Comet Pan-STARRS, now visible in the southern hemisphere, is brightening as it approaches the sun. The comet will pass about 100 million miles from Earth in March and is expected to be visible to observers in the northern hemisphere.
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Stardust-NExT is closing in for a second look of the comet on Feb. 14, 2011.
NASA’s Deep Impact/EPOXI spacecraft is hurtling toward Comet Hartley 2 for a breathtaking 435-mile flyby on Nov. 4th. Mission scientists say all systems are go for a close encounter with one of the smallest yet most active comets they’ve seen.
Researches confirm presence of amino acid returned from dust collected from Comet Wild 2 with the Stardust spacecraft.
The comet makes its closest approach to Earth (0.41 AU) on Feb. 24, 2009
Comet Holmes, a dim comet visible only in telescopes, unexpectedly brightened in the past couple of weeks and is now visible to the naked eye.
Comet McNaught, discovered last year, is continuing to brighten and is now visible to viewers in the southen hemisphere.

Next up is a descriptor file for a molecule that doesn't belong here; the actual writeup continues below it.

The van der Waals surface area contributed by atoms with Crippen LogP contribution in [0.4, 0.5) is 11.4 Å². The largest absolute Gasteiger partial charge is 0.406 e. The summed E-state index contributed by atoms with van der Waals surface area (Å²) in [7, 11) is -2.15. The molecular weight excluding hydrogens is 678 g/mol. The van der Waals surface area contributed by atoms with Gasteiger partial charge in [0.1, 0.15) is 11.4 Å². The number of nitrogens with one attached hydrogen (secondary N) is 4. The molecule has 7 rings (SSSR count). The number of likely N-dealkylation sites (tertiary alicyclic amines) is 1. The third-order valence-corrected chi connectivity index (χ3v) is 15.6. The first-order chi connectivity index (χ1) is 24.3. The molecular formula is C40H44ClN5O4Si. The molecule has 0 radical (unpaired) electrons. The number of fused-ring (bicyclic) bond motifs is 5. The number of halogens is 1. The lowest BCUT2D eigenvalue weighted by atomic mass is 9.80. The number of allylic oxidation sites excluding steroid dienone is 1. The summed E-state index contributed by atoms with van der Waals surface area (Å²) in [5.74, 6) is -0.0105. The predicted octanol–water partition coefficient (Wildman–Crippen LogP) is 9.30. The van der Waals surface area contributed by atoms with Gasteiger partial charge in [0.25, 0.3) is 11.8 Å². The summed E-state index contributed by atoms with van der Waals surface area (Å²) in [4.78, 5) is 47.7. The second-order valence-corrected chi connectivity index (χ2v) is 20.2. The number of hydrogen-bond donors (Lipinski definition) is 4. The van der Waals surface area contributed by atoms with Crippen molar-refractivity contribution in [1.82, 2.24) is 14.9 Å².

A cometary “string-of-pearls” flew past Earth in May 2006 giving astronomers a fantastic view of a dying comet.
Scientists find presence of minerals that formed in high temperatures in the comet dust returned by NASA’s Stardust mission. The presence of Olivine suggests that the material may have been formed near the center of the solar system, instead of outside the solar system, as previously believed.
NASA’S Stardust Mission
After seven years in space, NASA’s Stardust sample return mission returned safely to Earth when the capsule carrying cometary and interstellar particles successfully touched down at 5:10 a.m. Eastern time (3:10 a.m. Mountain time) in the desert salt flats of the U.S. Air Force Utah Test and Training Range.